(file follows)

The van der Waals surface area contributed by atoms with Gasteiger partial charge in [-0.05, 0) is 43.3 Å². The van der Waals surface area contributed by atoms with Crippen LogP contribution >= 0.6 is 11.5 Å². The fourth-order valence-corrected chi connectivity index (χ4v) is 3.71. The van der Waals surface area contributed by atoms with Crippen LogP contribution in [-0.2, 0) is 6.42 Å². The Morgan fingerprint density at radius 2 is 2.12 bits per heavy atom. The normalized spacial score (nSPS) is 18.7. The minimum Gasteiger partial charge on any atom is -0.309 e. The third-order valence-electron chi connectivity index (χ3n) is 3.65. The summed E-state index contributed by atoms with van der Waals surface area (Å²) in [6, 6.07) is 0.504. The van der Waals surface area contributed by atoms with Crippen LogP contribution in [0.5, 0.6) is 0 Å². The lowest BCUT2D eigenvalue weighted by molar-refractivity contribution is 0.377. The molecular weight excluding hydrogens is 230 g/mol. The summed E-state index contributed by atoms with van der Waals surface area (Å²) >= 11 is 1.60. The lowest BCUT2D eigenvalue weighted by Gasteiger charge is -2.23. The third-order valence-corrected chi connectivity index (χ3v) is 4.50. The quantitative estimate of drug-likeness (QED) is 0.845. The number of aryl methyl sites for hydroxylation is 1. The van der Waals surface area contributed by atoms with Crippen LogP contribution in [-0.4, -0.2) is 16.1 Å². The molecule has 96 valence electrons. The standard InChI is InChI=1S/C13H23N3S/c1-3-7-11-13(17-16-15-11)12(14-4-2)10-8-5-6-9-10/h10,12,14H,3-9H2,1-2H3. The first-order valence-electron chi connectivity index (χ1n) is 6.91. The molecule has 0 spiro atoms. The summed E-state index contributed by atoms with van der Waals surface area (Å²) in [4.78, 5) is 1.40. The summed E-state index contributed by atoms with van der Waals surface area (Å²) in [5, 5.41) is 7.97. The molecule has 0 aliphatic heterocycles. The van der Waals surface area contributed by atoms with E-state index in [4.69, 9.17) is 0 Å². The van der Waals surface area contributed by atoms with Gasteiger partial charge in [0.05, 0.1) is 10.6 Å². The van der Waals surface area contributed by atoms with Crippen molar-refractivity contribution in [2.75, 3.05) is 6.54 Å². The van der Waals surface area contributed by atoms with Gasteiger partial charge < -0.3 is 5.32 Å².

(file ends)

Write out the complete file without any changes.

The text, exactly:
The van der Waals surface area contributed by atoms with Gasteiger partial charge in [-0.05, 0) is 43.3 Å². The van der Waals surface area contributed by atoms with Crippen LogP contribution >= 0.6 is 11.5 Å². The fourth-order valence-corrected chi connectivity index (χ4v) is 3.71. The van der Waals surface area contributed by atoms with Crippen LogP contribution in [-0.2, 0) is 6.42 Å². The Morgan fingerprint density at radius 2 is 2.12 bits per heavy atom. The normalized spacial score (nSPS) is 18.7. The minimum Gasteiger partial charge on any atom is -0.309 e. The third-order valence-electron chi connectivity index (χ3n) is 3.65. The summed E-state index contributed by atoms with van der Waals surface area (Å²) in [6, 6.07) is 0.504. The van der Waals surface area contributed by atoms with Crippen LogP contribution in [0.5, 0.6) is 0 Å². The lowest BCUT2D eigenvalue weighted by molar-refractivity contribution is 0.377. The molecular weight excluding hydrogens is 230 g/mol. The summed E-state index contributed by atoms with van der Waals surface area (Å²) >= 11 is 1.60. The lowest BCUT2D eigenvalue weighted by Gasteiger charge is -2.23. The third-order valence-corrected chi connectivity index (χ3v) is 4.50. The quantitative estimate of drug-likeness (QED) is 0.845. The number of aryl methyl sites for hydroxylation is 1. The van der Waals surface area contributed by atoms with Crippen LogP contribution in [-0.4, -0.2) is 16.1 Å². The molecule has 96 valence electrons. The standard InChI is InChI=1S/C13H23N3S/c1-3-7-11-13(17-16-15-11)12(14-4-2)10-8-5-6-9-10/h10,12,14H,3-9H2,1-2H3. The first-order valence-electron chi connectivity index (χ1n) is 6.91. The molecule has 0 spiro atoms. The summed E-state index contributed by atoms with van der Waals surface area (Å²) in [4.78, 5) is 1.40. The summed E-state index contributed by atoms with van der Waals surface area (Å²) in [5, 5.41) is 7.97. The molecule has 0 aliphatic heterocycles. The van der Waals surface area contributed by atoms with E-state index in [4.69, 9.17) is 0 Å². The van der Waals surface area contributed by atoms with Gasteiger partial charge in [0.05, 0.1) is 10.6 Å². The van der Waals surface area contributed by atoms with Crippen molar-refractivity contribution in [2.75, 3.05) is 6.54 Å². The van der Waals surface area contributed by atoms with Gasteiger partial charge < -0.3 is 5.32 Å².